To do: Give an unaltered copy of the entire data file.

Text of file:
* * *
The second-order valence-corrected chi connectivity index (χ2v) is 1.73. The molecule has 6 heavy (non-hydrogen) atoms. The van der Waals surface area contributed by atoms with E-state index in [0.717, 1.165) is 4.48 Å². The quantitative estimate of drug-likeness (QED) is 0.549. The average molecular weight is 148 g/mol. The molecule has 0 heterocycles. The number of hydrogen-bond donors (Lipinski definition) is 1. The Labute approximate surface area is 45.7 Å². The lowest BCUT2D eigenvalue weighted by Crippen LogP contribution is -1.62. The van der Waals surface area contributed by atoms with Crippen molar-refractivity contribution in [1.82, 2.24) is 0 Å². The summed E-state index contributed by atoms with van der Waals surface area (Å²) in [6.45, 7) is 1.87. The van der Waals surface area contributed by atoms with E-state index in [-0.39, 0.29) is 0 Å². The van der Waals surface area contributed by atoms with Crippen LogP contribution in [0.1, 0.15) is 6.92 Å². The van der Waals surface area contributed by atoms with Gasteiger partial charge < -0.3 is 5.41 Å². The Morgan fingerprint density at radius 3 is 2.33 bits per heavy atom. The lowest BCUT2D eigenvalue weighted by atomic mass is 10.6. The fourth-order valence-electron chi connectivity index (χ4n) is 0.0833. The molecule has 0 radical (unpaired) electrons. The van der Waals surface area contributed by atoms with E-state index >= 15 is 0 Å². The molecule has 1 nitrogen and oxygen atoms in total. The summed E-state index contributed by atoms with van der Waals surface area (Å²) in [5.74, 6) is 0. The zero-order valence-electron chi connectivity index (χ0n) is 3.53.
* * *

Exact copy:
The second-order valence-corrected chi connectivity index (χ2v) is 1.73. The molecule has 6 heavy (non-hydrogen) atoms. The van der Waals surface area contributed by atoms with E-state index in [0.717, 1.165) is 4.48 Å². The quantitative estimate of drug-likeness (QED) is 0.549. The average molecular weight is 148 g/mol. The molecule has 0 heterocycles. The number of hydrogen-bond donors (Lipinski definition) is 1. The Labute approximate surface area is 45.7 Å². The lowest BCUT2D eigenvalue weighted by Crippen LogP contribution is -1.62. The van der Waals surface area contributed by atoms with Crippen molar-refractivity contribution in [1.82, 2.24) is 0 Å². The summed E-state index contributed by atoms with van der Waals surface area (Å²) in [6.45, 7) is 1.87. The van der Waals surface area contributed by atoms with E-state index in [-0.39, 0.29) is 0 Å². The van der Waals surface area contributed by atoms with Crippen LogP contribution in [0.1, 0.15) is 6.92 Å². The van der Waals surface area contributed by atoms with Gasteiger partial charge < -0.3 is 5.41 Å². The Morgan fingerprint density at radius 3 is 2.33 bits per heavy atom. The lowest BCUT2D eigenvalue weighted by atomic mass is 10.6. The fourth-order valence-electron chi connectivity index (χ4n) is 0.0833. The molecule has 0 radical (unpaired) electrons. The van der Waals surface area contributed by atoms with E-state index >= 15 is 0 Å². The molecule has 1 nitrogen and oxygen atoms in total. The summed E-state index contributed by atoms with van der Waals surface area (Å²) in [5.74, 6) is 0. The zero-order valence-electron chi connectivity index (χ0n) is 3.53.